The Fairey P.4/34 was a competitor for an order for a light bomber to serve with the Royal Air Force. Although not produced in that form, it formed the basis for the Fulmar long-range carrier-based fighter for the Fleet Air Arm.
|National origin||United Kingdom|
|First flight||13 January 1937|
|Developed into||Fairey Fulmar|
In 1934 the Air Ministry issued Specification P.4/34 which called for a light bomber that could also be used in a close-support role. Fairey, Gloster and Hawker tendered proposals; contracts were issued for the construction of examples of the Hawker and Fairey designs. The P.4/34 was a low-wing all-metal monoplane, powered by a Rolls-Royce Merlin engine, with a crew of two accommodated in tandem under a long-glazed canopy. Its layout was similar to the earlier Battle bomber but the P.4/34 was smaller and had a wide track, inwards-retracting undercarriage. The aircraft was stressed for dive bombing, as required by the specification and carried its load of two 250 lb (110 kg) bombs underwing (the competing Hawker aircraft had an internal bomb bay).
Two Fairey P.4/34s were ordered, with the first (serial K5099) flying on 13 January 1937. The prototype Hawker Henley followed on 10 March 1937. The Hawker was deemed superior but the demand for a light bomber had changed and it entered service as a target tug. The Royal Danish Navy purchased a licence to build the P.4/34 and a production line set up at the Danish Naval Shipyard (Orlogsværftet) in Copenhagen. None of the twelve aircraft ordered was completed by the time of the Operation Weserübung the German Invasion of Denmark in 1940.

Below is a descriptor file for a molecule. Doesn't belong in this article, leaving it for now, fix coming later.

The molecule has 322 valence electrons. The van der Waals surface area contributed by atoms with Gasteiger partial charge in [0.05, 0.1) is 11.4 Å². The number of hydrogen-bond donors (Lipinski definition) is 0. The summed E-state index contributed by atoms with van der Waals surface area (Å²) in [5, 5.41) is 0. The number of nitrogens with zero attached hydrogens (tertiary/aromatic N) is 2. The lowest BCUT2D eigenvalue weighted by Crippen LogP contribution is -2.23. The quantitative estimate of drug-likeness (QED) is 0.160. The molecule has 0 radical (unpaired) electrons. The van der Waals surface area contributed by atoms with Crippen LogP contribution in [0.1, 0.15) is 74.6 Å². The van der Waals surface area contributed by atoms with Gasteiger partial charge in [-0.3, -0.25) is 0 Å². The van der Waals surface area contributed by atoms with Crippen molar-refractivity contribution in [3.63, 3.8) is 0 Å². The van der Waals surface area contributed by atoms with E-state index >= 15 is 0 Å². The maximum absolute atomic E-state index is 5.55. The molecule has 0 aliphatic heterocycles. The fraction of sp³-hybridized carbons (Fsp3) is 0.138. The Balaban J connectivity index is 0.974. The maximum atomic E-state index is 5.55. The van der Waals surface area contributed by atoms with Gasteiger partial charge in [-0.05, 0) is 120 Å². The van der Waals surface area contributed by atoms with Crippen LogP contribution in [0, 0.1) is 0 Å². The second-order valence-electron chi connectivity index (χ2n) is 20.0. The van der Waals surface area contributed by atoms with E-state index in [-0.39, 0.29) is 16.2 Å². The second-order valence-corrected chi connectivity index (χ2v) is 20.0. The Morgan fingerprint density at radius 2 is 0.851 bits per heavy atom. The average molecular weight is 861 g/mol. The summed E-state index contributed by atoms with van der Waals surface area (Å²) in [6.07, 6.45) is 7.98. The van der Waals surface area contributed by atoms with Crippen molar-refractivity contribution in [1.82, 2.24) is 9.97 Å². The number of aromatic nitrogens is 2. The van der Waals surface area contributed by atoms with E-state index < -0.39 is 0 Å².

The P.4/34 would serve as the basis for a two-seat, long-range, carrier-based fighter for the Fleet Air Arm to meet the requirements of Specification O.8/38. The second prototype P.4/34 (serial K7555) was modified with, among other things, a reduced-span wing and lowered tailplane as an aerodynamic prototype for the Fulmar. It was later used to test retractable Fairey-Youngman flaps to be used on the Fairey Firefly fighter.
In 1938 the first prototype P4 was at RAE Farnborough, where it was used for testing the effects of barrage balloons – by deliberately flying into a weighted cable hung beneath (not the actual tether cable). The tests were carried out at RAF Lakenheath (Pawlett Hams from September 1939), with a Battle ‘chase plane’ from RAF Mildenhall filming the process. Later the P4 was joined by another Battle: both were reinforced to withstand the impacts but severe damage to the airframe was usual. Most of the flights were made by Johnny Kent (the original pilot chosen, A. E. Clouston, had taken leave to pursue the London – New Zealand speed record) – who accumulated more than 300 collisions and was awarded The Air Force Cross for his efforts. Of the P4 Kent said "a delightful aeroplane through all manoeuvres except for the spin which was really vicious..."
Data from The British Bomber since 1914
- Crew: 2
- Length: 40 ft 0 in (12.20 m)
- Wingspan: 47 ft 4½ in (14.44 m)
- Height: 14 ft 1 in (4.29 m)
- Empty weight: 6,405 lb (2,911 kg)
- Loaded weight: 8,787 lb (3,994 kg)
- Powerplant: 1 × Rolls-Royce Merlin I V-12 liquid-cooled piston engine, 1,030 hp (768 kW)
- Maximum speed: 246 kn (283 mph, 456 km/h)
- Stall speed: 48 kn (55 mph, 86 km/h)
- Range: 800 nmi (920 mi,1,481 km)
- Service ceiling: 26,600 ft (8,110 m)
- Guns: 1 × fixed, forward-firing .303 in machine gun
- Bombs: 2 × 250 lb (113 kg) bombs externally
Aircraft of comparable role, configuration and era
- Mason 1994, p. 306
- Balsved, Johnny E. "Danish Naval History, Naval Aviation". Retrieved 5 November 2007.
- Taylor 1974, pp. 305–306.
- Taylor 1974, p.306
- One of The Few, Johnny Kent 2008
- Taylor 1974, p.312
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